Due to a bit of miscommunication at ~4 AM, “Stoli” ended up being on the bike for a bit over an hour ascending the infamous, steep ~7 mile Clarno climb followed by a descent into Antelope that is spectacular–during the daytime.
My first ~4-6 pulls included some very difficult climbs, which were followed by some screaming descents that Danny got since he was after me in the lineup. We all thought that was a tad ironic since I was the slowest climber on the team and it became a running joke.
Six hours into the race we had caught and passed all of the solo riders, and had not seen the other 4 person team for quite some time, but I was still a bit paranoid they would pass us during the middle of the night. In fact, as we approached Kimberly at about 2AM, one of their vehicles did pass us. It turned out they had run into trouble and were in problem-solving mode.
Riding through the night, sleepy and in the cast of a vehicle’s headlights whose light beams bounce in various directions, is ethereal. As Stoli put it, “the scenery was out of this world beautiful–including riding under a full moon along the John Day River.” I was in the queue for one of those middle-of-the-night pulls along the John Day river, but my circadian rhythm wanted to shut down, so I took a 1x caffeine gel as an attitude adjustment. The caffeine had the intended effect and more: The lighting effects from my headlights and the headlights of the support car made it seem like I had gone Tron and was a Night Driver. I had renewed sensations of anger that I channeled into the pedals and which precipitated a mantra for the rest of the night: “I own this mo-fo!”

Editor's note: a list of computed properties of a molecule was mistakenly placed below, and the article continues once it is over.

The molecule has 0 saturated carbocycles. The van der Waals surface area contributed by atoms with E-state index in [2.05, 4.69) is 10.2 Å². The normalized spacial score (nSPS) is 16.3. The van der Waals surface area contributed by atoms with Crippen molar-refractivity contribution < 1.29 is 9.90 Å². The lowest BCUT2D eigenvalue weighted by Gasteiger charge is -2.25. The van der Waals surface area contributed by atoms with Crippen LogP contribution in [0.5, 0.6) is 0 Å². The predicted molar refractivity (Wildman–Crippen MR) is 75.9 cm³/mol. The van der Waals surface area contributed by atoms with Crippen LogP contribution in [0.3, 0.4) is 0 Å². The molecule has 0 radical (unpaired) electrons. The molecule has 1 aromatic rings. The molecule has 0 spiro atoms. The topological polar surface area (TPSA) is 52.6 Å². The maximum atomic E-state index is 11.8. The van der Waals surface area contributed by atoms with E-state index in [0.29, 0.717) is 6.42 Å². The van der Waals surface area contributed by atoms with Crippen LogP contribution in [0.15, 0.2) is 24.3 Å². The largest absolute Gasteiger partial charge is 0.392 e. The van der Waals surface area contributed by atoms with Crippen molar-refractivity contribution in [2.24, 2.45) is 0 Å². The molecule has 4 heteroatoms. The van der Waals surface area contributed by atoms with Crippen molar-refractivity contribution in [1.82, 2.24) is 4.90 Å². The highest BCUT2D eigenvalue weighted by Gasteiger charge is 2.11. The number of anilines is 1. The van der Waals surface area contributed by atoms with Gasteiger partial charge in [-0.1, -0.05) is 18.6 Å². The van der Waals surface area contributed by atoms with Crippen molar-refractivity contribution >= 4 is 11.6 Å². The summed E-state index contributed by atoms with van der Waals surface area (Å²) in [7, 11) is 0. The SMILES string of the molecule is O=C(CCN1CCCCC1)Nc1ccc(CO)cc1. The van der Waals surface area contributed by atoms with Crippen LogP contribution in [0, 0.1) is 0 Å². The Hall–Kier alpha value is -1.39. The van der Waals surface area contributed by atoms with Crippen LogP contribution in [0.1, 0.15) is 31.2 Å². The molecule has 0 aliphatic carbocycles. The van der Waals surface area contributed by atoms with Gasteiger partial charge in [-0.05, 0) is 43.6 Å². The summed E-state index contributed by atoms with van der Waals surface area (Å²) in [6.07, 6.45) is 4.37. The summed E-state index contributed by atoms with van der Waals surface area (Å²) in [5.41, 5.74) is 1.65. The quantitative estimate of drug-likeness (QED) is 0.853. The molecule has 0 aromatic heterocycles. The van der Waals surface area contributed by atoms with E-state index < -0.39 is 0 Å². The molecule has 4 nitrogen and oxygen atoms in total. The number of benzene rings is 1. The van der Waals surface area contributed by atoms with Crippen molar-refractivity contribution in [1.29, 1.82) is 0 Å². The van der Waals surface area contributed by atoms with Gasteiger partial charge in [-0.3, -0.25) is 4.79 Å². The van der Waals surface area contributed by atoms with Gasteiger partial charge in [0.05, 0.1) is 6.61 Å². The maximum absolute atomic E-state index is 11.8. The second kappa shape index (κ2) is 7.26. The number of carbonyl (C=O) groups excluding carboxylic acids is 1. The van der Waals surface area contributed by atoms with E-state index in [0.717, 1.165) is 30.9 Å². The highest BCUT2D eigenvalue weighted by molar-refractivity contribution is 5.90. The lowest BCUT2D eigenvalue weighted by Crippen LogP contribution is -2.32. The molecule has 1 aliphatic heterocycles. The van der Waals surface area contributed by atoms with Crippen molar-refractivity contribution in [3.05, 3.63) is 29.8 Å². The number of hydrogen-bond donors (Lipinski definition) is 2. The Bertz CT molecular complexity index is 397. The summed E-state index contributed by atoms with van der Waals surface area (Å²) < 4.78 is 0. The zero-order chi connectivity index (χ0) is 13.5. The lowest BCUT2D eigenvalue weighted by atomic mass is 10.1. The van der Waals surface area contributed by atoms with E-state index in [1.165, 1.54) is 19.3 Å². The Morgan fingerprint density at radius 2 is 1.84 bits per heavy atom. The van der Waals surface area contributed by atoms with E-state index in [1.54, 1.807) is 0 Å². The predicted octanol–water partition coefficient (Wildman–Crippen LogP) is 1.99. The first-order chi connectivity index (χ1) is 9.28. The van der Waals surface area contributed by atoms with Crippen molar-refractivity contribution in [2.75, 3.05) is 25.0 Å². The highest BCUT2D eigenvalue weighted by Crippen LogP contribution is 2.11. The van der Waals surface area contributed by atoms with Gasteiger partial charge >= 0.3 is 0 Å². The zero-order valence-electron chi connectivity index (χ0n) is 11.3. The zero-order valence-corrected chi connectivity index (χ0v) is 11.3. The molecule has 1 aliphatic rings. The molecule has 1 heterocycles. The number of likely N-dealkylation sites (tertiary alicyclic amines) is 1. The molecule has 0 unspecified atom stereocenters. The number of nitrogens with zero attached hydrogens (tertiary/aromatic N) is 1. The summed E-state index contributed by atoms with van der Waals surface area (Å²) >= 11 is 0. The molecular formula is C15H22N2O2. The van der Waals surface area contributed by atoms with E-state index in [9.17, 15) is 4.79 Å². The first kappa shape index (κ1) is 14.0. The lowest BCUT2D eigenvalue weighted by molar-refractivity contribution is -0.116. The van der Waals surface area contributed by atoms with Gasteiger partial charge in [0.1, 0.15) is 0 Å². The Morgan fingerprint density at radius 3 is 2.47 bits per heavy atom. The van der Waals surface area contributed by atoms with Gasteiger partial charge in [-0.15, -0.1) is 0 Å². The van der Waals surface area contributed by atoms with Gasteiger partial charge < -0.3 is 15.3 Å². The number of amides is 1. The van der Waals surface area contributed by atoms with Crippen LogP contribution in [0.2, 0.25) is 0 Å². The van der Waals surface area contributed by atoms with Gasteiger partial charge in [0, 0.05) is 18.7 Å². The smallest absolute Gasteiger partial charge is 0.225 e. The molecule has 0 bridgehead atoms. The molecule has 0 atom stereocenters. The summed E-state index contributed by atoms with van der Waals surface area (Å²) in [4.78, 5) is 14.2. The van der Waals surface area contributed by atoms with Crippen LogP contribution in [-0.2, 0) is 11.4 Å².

As the sun and temperatures began to rise, the struggle to stay awake dissipated, and everyone’s moods lifted. We arrived in Maupin at about 7 AM and decided to switch from ~30 minute efforts to ~3 mile efforts for the rest of the race whenever we were climbing.
I wanted the team to cross the finish line together, and once we reached Hwy 35 near Mt. Hood all 4 racers got on the road and pacelined the final ~26 miles to Hood River. We finished in 28 hours 33 minutes. The finish line of an ultra event is anti-climactic to say the least. After pedaling your legs off and struggling with heat and sleepiness, it’s just the race organizer and maybe a few race officials there to greet you. We celebrated by lounging in the shade of a tree along the Columbia River, and sipping the last drops from our water bottles.